JOURNAL ARTICLE

Afferent projections to the cholinergic pedunculopontine tegmental nucleus and adjacent midbrain extrapyramidal area in the albino rat. I. Retrograde tracing studies

T L Steininger, D B Rye, B H Wainer
Journal of Comparative Neurology 1992 July 22, 321 (4): 515-43
1380518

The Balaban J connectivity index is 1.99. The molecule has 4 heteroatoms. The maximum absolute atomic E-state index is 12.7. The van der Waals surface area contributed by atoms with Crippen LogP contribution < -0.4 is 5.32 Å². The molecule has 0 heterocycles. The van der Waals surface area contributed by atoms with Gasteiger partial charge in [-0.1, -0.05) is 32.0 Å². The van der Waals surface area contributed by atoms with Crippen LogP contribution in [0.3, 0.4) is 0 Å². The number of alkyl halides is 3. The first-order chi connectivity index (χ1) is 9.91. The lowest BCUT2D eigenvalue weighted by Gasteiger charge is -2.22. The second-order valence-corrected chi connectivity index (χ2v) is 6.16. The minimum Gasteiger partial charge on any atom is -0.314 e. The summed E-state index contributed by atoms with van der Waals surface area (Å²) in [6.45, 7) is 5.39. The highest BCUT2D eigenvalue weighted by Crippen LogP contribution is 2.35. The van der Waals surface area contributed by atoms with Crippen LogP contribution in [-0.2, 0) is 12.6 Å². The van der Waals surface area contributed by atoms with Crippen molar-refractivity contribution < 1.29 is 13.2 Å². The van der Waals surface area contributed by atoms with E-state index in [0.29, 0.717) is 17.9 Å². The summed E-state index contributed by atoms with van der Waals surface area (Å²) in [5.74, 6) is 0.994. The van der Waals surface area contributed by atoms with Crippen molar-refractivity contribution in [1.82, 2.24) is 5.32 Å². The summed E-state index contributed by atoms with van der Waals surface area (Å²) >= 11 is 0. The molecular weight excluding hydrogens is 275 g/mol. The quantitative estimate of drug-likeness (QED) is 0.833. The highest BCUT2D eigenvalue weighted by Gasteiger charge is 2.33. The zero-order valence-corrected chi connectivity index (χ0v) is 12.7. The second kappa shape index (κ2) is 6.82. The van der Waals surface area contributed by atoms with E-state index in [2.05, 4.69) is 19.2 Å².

The afferent connections of the pedunculopontine tegmental nucleus (PPT) and the adjacent midbrain extrapyramidal area (MEA) were examined by retrograde tracing with wheat germ agglutinin-conjugated horseradish peroxidase (WGA-HRP). Major afferents to the PPT originate in the periaqueductal gray, central tegmental field, lateral hypothalamic area, dorsal raphe nucleus, superior colliculus, and pontine and medullary reticular fields. Other putative inputs originate in the paraventricular and preoptic hypothalamic nuclei, the zona incerta, nucleus of the solitary tract, central superior raphe nucleus, substantia innominata, posterior hypothalamic area, and thalamic parafascicular nucleus. The major afferent to the medially adjacent MEA originates in the lateral habenula, while other putative afferents include the perifornical and lateral hypothalamic area, periaqueductal gray, superior colliculus, pontine reticular formation, and dorsal raphe nucleus. MEA inputs from basal ganglia nuclei include moderate projections from the substantia nigra pars reticulata, entopeduncular nucleus, and a small projection from the globus pallidus, but not the subthalamic nucleus. Dense anterograde labeling was observed in the substantia nigra pars compacta, entopeduncular nucleus, subthalamic nucleus, globus pallidus, and caudate-putamen only following WGA-HRP injections involving the MEA. The results of this study demonstrate that the PPT and MEA share many potential afferents. Remarkable differences were found that support distinguishing between these two nuclei in future studies regarding the functional organization of the midbrain and pons. The results, for example, confirm our previous observations that the largely reciprocal connections between the midbrain and basal ganglia distinguish the MEA from the PPT. Afferents from the lateral habenula and contralateral superior colliculus represent extensions of more traditional basal ganglion circuitry which further delineate the MEA from the PPT. The results are discussed with respect to the important role of the midbrain and pons in behavioral state control and locomotor mechanisms.

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